The fans have spoken, and, well, for now, let’s leave the Hall of Fame voting to the Hall of Fame voters.
According to a USA Today/CNN/Gallup Poll, 49 percent of fans surveyed think Bonds should be in the Hall of Fame while 52 percent think Bonds’ records should be taken away.
While these numbers are within the poll’s five-percent margin of error, I have to wonder: If Bonds’ records are taken away, what are his Hall of Fame qualifications? All around nice guy? Mr. Baseball? Not exactly. I guess the 49 percent who think he should be in the Hall aren’t among the 52 percent who want his records erased.
Meanwhile, these numbers are down from last summer when 57 percent believed Bonds should be in the Hall. Again, I’m left wondering: What changed? In my opinion, nothing.
As The Onion aptly pointed out last week, everyone who has ever watched a baseball game knows that Barry Bonds’ body has changed drastically over the last eight years. At an age when he should have been on the decline of his career, Bonds somehow topped every single season home run record known to baseball fans and is well on his way toward 756.
A year ago, everyone knew Bonds’ production wasn’t natural; they focused on the lack of concrete evidence. Now that two authors have synergized the evidence that was largely available last year and put in an easy-to-digest Sports Illustrated form, the majority of fans will no longer accept Bonds. While I am no defender of Bonds, public opinion sure can be fickle.
This Bonds controversy ties in nicely with another issue floating around the Internet. It’s the age-old debate on who should vote for the Hall of Fame. A few weeks ago, the unfortunately named Peter Schmuck, president of the Baseball Writers Association of America, penned a column in defense of the BBWAA’s Hall of Fame voting. While many newspapers do not allow their writers to vote for awards, Schmuck concluded that the writers should keep on voting:
The Baltimore Sun and several other major newspapers have decided that they would prefer to have their employees simply cover the news and let someone else make the newsworthy decisions on who should win certain awards or gain induction in the Hall of Fame.
I accede to that authority, but I believe that the baseball writers charged with voting on the postseason awards are uniquely qualified to render those decisions while still meeting the ethical standards of the journalistic profession.
I feel even more strongly that the BBWAA is the proper body to choose the inductees for the most revered of the various professional sports halls of fame.
In short, it’s a difficult job, but there is no one better qualified to do it.
Needless to say, those of us who didn’t like seeing Bartolo “Wins” Colon walk away with a Cy Young last season were nonplused, to say the least. Over at Armchair GM, a new Wiki-baseball site, Dan Lewis issued a rebuttal in the form of an open letter to Schmuck. Lewis advocated a system similar to that found in the presidential nominating convention system:
The BBWAA should, in its effort to democratize the election process, choose regular fans as delegates. Allow people like myself to apply for the job of Hall of Fame voter. Give us the opportunity to demonstrate to you our resume of fandom, our knowledge of the game, etc. We watch game after game, crunch stat after stat, and root for (and against) players and teams year-round. We know the game backward and forward. We are perfectly capable of making informed decisions. And you are perfectly capable of identifying us.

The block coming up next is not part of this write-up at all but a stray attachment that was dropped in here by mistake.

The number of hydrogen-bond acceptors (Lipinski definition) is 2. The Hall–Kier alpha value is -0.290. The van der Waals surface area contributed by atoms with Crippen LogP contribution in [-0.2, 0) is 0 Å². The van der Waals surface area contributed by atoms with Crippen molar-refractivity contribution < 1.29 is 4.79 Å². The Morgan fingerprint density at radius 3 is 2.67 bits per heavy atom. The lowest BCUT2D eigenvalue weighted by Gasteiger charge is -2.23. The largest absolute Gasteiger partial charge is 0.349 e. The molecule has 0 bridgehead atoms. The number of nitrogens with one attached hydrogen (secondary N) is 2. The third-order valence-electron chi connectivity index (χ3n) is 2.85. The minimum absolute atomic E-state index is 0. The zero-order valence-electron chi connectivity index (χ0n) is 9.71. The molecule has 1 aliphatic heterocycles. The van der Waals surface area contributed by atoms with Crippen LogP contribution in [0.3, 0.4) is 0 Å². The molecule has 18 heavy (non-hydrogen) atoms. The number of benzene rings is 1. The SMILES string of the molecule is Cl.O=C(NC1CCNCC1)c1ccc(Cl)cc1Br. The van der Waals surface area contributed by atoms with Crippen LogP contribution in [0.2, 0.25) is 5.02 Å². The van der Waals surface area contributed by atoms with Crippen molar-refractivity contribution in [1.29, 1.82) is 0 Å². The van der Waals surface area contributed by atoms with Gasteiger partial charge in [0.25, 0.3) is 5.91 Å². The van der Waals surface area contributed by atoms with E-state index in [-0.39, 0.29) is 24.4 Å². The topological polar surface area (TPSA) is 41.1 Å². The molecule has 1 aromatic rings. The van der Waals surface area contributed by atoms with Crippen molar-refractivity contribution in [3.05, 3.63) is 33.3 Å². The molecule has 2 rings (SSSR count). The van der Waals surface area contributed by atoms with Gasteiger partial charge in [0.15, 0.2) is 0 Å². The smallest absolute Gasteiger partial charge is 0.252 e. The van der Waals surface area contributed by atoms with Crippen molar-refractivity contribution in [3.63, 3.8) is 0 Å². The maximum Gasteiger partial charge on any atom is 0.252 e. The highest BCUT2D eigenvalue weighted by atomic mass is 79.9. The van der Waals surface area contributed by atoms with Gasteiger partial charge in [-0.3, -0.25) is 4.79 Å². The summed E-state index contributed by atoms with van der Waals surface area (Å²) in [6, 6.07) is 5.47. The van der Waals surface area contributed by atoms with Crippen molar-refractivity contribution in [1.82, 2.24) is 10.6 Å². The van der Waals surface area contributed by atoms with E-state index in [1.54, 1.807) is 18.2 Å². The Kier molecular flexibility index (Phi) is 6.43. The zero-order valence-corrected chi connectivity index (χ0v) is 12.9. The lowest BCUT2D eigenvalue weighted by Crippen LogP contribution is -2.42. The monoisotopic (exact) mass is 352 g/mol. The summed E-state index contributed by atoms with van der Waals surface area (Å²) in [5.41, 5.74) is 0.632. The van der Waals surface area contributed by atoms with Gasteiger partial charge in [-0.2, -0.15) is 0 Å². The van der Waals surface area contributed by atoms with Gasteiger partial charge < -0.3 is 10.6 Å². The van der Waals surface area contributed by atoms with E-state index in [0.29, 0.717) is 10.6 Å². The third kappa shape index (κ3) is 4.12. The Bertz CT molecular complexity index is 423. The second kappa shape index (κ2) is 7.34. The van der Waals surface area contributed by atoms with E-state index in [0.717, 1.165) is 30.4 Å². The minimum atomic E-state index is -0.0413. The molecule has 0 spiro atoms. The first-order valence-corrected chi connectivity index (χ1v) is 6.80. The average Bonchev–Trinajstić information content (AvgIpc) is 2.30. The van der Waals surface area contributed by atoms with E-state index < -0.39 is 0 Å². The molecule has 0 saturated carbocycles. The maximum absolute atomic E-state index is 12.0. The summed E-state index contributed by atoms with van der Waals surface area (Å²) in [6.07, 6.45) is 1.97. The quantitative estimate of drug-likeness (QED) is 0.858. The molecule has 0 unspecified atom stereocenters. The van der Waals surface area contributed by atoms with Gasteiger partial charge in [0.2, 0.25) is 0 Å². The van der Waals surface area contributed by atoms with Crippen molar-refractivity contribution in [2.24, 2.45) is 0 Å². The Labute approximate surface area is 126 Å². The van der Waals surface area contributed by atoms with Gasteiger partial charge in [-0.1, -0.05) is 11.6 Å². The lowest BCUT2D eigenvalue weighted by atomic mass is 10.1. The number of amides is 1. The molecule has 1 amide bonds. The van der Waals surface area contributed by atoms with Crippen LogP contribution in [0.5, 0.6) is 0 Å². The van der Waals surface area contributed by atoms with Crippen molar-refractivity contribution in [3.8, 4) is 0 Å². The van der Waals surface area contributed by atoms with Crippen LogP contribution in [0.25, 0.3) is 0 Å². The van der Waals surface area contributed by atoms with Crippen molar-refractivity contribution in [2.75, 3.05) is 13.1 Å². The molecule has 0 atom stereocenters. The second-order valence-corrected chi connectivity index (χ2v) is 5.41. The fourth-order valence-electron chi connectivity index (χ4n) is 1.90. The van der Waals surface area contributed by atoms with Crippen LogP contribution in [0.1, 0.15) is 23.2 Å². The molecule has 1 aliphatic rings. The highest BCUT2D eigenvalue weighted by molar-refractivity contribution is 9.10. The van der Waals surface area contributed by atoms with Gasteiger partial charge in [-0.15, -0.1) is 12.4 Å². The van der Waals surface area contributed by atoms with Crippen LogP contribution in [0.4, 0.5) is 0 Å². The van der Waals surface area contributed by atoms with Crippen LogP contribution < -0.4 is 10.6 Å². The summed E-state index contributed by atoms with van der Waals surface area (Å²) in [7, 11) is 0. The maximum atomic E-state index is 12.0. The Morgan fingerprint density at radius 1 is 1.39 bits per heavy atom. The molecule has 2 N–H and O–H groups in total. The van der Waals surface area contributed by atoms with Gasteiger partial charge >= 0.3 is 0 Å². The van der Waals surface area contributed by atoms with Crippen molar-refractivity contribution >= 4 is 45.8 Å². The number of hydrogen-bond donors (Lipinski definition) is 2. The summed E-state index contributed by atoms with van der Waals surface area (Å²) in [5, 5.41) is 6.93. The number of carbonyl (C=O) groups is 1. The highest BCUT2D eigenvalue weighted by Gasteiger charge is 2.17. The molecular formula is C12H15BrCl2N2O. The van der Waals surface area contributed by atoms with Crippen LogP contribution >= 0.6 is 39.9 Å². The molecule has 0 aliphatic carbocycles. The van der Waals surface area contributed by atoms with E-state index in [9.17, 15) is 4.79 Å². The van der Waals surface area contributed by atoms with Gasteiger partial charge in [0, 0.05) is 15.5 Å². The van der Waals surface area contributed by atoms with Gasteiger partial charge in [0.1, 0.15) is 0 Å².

Just don’t ask us who we’d vote for. Let us approach that in our own way. Your job, again, is to frame the debate, and to convince us to vote one way or the other.
You already have the power of the media. You don’t need the power of the vote. The fans need a voice. Don’t keep all the power to yourselves.
While Lewis’ proposed system is intriguing, I am doubtful that fans can vote in players with any more rhyme or reason than the BBWAA. Would fans vote in Bonds? Since a player needs 75 percent of the vote, Bonds wouldn’t make it today. Would fans who are chosen as Hall of Fame voters opt for Bonds? It depends. In five years, we may know that Bonds cheated his way through a successful career, but we may also know that everyone else playing in the late 1990s did too.
So in the end, we’re left with our imperfect system. The Baseball Writers can take their holier-than-thou attitude one day while I still believe that any number of baseball beat writers could have blown the lid of off the steroid story any day from 1996 through 2002. The Baseball Writers who are supposedly looking out for the best interests of the game and are paid to know about baseball could vote.
Or the fans, the true arbiters of the game, could vote. The fans see the game through the lens of the media whether that media be Bill Plaschke’s inanities, Baseball Prospectus’ insight or the lyrical prose of some of the more prolific baseball writers.
Everyone, it seems, is fickle. Fans sway with the media. Bonds is persecuted one year, evil forever after. Awarding Hall of Fame voting to the fans, as these poll numbers show, won’t solve anything.
Meanwhile, as Barry Bonds took all of four Spring Training at bats to launch his first home run, baseball has a bigger problem on its hands than fan opinion and a dialogue over Hall of Fame voting. As Bonds nears Ruth and Aaron, baseball is left with a commissioner discussing an investigation or whatever Bud Selig feels like conducting.
While those of us who watch baseball may have our opinions on Hall of Fame voting and the highly questionable legacy of the Steroid Era as it relates to Cooperstown, it is time for Selig and players union head Donald Fehr to step up and solve this steroid problem. Targeting anyone as a scapegoat isn’t fair, but those in positions of power in Major League Baseball need to make a strong statement whatever that may be.